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Plants, microorganisms, and soil temperatures contribute to a decrease in methane fluxes on a drained Arctic floodplain

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/persons/resource/persons128352

Kwon,  Min Jung
IMPRS International Max Planck Research School for Global Biogeochemical Cycles, Max Planck Institute for Biogeochemistry, Max Planck Society;
Integrating surface-atmosphere Exchange Processes Across Scales - Modeling and Monitoring, Dr. Mathias Göckede, Department Biogeochemical Systems, Prof. M. Heimann, Max Planck Institute for Biogeochemistry, Max Planck Society;

/persons/resource/persons127782

Ilie,  Iulia
Empirical Inference of the Earth System, Dr. Miguel D. Mahecha, Department Biogeochemical Integration, Dr. M. Reichstein, Max Planck Institute for Biogeochemistry, Max Planck Society;
IMPRS International Max Planck Research School for Global Biogeochemical Cycles, Max Planck Institute for Biogeochemistry, Max Planck Society;

/persons/resource/persons62472

Mahecha,  Miguel D.
Empirical Inference of the Earth System, Dr. Miguel D. Mahecha, Department Biogeochemical Integration, Dr. M. Reichstein, Max Planck Institute for Biogeochemistry, Max Planck Society;

/persons/resource/persons62402

Heimann,  Martin
Department Biogeochemical Systems, Prof. M. Heimann, Max Planck Institute for Biogeochemistry, Max Planck Society;

/persons/resource/persons62444

Kolle,  Olaf
Service Facility Field Measurements & Instrumentation, O. Kolle, Max Planck Institute for Biogeochemistry, Max Planck Society;

/persons/resource/persons62411

Hilke,  Ines
Service Facility Routine Measurements and Analysis (RoMA), I. Hilke, Max Planck Institute for Biogeochemistry, Max Planck Society;

/persons/resource/persons129255

Göckede,  Mathias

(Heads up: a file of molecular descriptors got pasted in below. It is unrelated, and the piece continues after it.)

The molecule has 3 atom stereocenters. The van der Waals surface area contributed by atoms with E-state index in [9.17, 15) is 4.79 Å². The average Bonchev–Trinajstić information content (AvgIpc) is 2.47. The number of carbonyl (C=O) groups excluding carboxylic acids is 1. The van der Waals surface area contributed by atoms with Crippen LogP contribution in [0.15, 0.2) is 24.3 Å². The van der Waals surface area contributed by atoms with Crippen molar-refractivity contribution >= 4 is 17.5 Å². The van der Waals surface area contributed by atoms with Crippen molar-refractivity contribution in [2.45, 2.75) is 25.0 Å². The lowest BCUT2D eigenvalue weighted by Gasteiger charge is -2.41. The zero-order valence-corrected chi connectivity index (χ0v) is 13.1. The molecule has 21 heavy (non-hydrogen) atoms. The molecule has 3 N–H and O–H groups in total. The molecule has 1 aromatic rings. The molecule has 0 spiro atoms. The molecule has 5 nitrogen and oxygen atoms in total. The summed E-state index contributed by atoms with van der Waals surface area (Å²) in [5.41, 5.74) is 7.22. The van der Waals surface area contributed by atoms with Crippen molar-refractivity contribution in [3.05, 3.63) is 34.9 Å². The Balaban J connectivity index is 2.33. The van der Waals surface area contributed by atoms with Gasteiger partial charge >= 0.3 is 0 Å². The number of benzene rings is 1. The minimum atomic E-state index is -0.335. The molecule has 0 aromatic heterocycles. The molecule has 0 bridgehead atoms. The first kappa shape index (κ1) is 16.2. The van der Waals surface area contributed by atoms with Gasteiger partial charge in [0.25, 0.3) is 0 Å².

Integrating surface-atmosphere Exchange Processes Across Scales - Modeling and Monitoring, Dr. Mathias Göckede, Department Biogeochemical Systems, Prof. M. Heimann, Max Planck Institute for Biogeochemistry, Max Planck Society;

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Citation

Kwon, M. J., Beulig, F., Ilie, I., Wildner, M., Küsel, K., Merbold, L., et al. (2017). Plants, microorganisms, and soil temperatures contribute to a decrease in methane fluxes on a drained Arctic floodplain. Global Change Biology, 23(6): 13558, pp. 2396-2412. doi:10.1111/gcb.13558.


Cite as: http://hdl.handle.net/11858/00-001M-0000-002B-B791-D
Abstract
As surface temperatures are expected to rise in the future, ice-rich permafrost may thaw, altering soil topography and hydrology and creating a mosaic of wet and dry soil surfaces in the Arctic. Arctic wetlands are large sources of CH4, and investigating effects of soil hydrology on CH4 fluxes is of great importance for predicting ecosystem feedback in response to climate change. In this study, we investigate how a decade-long drying manipulation on an Arctic floodplain influences CH4-associated microorganisms, soil thermal regimes, and plant communities. Moreover, we examine how these drainage-induced changes may then modify CH4 fluxes in the growing and non-growing seasons. This study shows that drainage substantially lowered the abundance of methanogens along with methanotrophic bacteria, which may have reduced CH4 cycling. Soil temperatures of the drained areas were lower in deep, anoxic soil layers (below 30 cm), but higher in oxic topsoil layers (0–15 cm) compared to the control wet areas. This pattern of soil temperatures may have reduced the rates of methanogenesis while elevating those of CH4 oxidation, thereby decreasing net CH4 fluxes. The abundance of Eriophorum angustifolium, an aerenchymatous plant species, diminished significantly in the drained areas. Due to this decrease, a higher fraction of CH4 was alternatively emitted to the atmosphere by diffusion, possibly increasing the potential for CH4 oxidation and leading to a decrease in net CH4 fluxes compared to a control site. Drainage lowered CH4 fluxes by a factor of 20 during the growing season, with post-drainage changes in microbial communities, soil temperatures, and plant communities also contributing to this reduction. In contrast, we observed CH4 emissions increased by 10% in the drained areas during the non-growing season, although this difference was insignificant given the small magnitudes of fluxes. This study showed that long-term drainage considerably reduced CH4 fluxes through modified ecosystem properties.